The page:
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Participants in the Gay Pride Parade prepare to march on Fifth Avenue in New York on June 29. / Seth Wenig, AP

Gay, lesbian, bisexual and transgender people and their supporters celebrated a year of victories in the push for legal same-sex marriage Sunday with gay pride parades in cities across the nation.

In Chicago, hundreds of thousands of people turned out for the first such parade since Illinois legalized gay marriage.

Charlie Gurion, who with David Wilk in February became the first couple in Cook County to get a same-sex marriage license, said there was a different feel to the parade this year.

"I think there is definitely like even more sense of pride now, knowing that in Illinois you can legally get married now," Gurion said. "I think it is a huge thing, and everybody's over the moon that they can do it now."

Crowds packed the streets of New York, San Francisco, Seattle and other cities.

In San Francisco, a report of possible gunfire proved unfounded but led to "a few minor injuries due to the panic that ensued,'' Officer Gordon Shyy, a department spokesman, said Sunday night. He said officers did not find evidence of a shooting or a victim. One person with a firearm was located and arrested, he said.

Thousands of participants waved rainbow flags while making their way down the New York's Fifth Avenue. Politicians, including Mayor Bill de Blasio and Gov. Andrew Cuomo, were among those walking along a lavender line painted on the street from midtown Manhattan to the West Village.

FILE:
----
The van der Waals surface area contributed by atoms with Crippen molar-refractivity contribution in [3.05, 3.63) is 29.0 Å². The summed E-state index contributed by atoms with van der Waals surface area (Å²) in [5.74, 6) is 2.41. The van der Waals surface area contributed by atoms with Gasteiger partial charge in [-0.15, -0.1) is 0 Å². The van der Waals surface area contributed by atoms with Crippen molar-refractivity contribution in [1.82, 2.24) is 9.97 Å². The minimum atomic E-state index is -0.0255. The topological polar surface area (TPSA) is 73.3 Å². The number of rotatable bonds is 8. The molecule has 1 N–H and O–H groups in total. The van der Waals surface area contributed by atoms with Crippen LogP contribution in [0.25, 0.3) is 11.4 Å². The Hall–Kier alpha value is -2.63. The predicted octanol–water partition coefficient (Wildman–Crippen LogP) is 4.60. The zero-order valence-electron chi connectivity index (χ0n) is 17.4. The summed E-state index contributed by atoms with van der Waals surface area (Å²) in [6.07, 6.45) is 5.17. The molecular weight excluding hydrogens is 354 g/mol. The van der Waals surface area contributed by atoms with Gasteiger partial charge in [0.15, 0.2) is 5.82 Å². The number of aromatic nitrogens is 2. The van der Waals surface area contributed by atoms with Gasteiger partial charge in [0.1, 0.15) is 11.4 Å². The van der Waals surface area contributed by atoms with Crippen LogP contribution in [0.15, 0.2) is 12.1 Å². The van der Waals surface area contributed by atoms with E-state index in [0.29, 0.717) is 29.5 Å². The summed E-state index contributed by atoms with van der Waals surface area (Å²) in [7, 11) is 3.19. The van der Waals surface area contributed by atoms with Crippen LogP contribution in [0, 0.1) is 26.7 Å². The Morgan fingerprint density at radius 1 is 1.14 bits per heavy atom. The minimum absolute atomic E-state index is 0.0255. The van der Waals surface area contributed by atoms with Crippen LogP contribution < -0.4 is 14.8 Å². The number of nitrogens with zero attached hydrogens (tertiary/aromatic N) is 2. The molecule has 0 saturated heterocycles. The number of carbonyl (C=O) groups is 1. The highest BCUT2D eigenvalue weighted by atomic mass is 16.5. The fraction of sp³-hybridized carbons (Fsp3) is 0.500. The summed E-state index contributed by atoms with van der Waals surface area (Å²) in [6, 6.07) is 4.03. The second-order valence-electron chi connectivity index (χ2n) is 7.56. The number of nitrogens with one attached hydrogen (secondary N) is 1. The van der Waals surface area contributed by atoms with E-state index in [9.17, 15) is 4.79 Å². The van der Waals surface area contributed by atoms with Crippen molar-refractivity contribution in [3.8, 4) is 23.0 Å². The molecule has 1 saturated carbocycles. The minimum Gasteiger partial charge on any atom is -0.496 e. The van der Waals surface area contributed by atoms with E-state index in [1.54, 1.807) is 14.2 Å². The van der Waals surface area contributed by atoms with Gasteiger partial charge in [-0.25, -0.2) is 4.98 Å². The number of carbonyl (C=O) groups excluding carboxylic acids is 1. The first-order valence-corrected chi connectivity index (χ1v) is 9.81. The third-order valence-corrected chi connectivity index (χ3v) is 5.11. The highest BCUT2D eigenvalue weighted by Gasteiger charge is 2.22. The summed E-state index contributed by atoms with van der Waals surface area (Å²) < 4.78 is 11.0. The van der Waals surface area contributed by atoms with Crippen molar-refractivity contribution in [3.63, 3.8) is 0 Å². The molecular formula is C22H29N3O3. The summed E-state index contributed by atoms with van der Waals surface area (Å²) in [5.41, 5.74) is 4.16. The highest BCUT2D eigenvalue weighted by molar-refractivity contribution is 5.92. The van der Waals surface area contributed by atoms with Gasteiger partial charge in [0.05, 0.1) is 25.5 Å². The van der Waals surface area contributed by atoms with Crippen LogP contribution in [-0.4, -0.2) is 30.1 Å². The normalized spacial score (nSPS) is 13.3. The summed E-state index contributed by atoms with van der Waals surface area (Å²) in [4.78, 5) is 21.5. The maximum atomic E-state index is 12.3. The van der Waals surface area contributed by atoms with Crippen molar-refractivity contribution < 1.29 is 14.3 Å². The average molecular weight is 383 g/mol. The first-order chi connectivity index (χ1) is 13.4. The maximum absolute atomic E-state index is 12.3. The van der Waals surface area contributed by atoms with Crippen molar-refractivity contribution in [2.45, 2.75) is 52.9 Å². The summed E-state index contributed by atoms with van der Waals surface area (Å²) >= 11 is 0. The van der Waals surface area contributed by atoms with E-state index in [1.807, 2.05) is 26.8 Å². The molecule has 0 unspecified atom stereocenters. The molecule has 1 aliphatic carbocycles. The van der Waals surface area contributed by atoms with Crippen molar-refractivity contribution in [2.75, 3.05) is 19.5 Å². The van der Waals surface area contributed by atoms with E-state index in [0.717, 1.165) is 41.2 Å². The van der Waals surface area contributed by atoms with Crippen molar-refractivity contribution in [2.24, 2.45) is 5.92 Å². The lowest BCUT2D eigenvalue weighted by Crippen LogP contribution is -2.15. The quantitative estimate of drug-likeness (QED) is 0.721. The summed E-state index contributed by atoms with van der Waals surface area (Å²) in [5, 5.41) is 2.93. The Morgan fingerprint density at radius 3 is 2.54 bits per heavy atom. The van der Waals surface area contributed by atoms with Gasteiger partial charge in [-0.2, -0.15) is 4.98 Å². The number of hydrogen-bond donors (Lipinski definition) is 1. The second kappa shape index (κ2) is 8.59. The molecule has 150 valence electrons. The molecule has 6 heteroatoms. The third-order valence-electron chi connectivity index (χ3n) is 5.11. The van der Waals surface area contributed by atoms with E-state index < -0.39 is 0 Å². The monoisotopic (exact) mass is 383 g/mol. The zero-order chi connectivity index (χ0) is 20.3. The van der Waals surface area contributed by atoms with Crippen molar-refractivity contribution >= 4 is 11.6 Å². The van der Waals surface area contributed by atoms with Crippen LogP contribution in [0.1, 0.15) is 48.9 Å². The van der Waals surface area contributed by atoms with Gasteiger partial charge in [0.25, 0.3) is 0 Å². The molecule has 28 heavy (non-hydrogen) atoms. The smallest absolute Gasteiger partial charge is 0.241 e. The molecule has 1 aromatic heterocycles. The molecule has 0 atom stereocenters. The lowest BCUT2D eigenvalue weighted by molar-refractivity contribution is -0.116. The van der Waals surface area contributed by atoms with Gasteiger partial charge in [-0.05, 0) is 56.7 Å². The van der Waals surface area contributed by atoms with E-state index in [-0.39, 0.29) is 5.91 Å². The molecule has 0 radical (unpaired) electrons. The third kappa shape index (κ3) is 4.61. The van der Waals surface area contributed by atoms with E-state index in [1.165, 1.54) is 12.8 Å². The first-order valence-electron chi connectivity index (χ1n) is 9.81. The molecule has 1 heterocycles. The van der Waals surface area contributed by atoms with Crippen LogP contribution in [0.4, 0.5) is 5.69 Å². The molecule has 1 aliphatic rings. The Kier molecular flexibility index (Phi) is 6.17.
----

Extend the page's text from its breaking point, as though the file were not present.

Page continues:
The New York parade marked the 45th anniversary of the Stonewall riots June 28, 1969. The uprising against police raids helped spark the gay rights movement. The parade route passed the Stonewall Inn, the site of the riots.

In San Francisco, hundreds of motorcyclists from the lesbian group Dykes on Bikes took their traditional spot at the head of the 44th annual parade. Apple had one of the largest corporate presences, including chief executive Tim Cook and about 4,000 employees and family members.

House Democratic leader Nancy Pelosi, San Francisco Mayor Ed Lee and assorted local politicians participated in the parade along Market Street. Gay police officers held hands with their partners as their children skipped ahead.

In Chicago, Mayor Rahm Emanuel and Sen. Dick Durbin were among those marching. Throngs stretched for dozens of blocks in one of the largest and most colorful events in a city that delights in vibrant street celebrations.

"People from everybody's churches, everybody's schools, everybody's clubs and everybody's favorite bar are here," said David Rivera, 30, a health care worker. "It is part old-time ticker tape parade and part a celebration of our rights. ... We have been gaining ground."

Actor George Takei, who played in the Star Trek TV show and is an activist for gay and civil rights, headed the Seattle parade.

A year ago, the U.S. Supreme Court issued a pair of landmark rulings, one striking down the statute that denied federal recognition to same-sex marriages and the other clearing the way for gay couples to wed legally in California.

Seven more states legalized same-sex marriage, boosting the total to 19, plus Washington, D.C. The Obama administration extended federal benefits to married gay couples. In 17 consecutive court decisions, federal and state judges have upheld the right of gays to marry.

Contributing: William M. Welch in Los Angeles; Associated Press



Copyright 2014

Read the original story: Gay pride parades celebrate history and marriage

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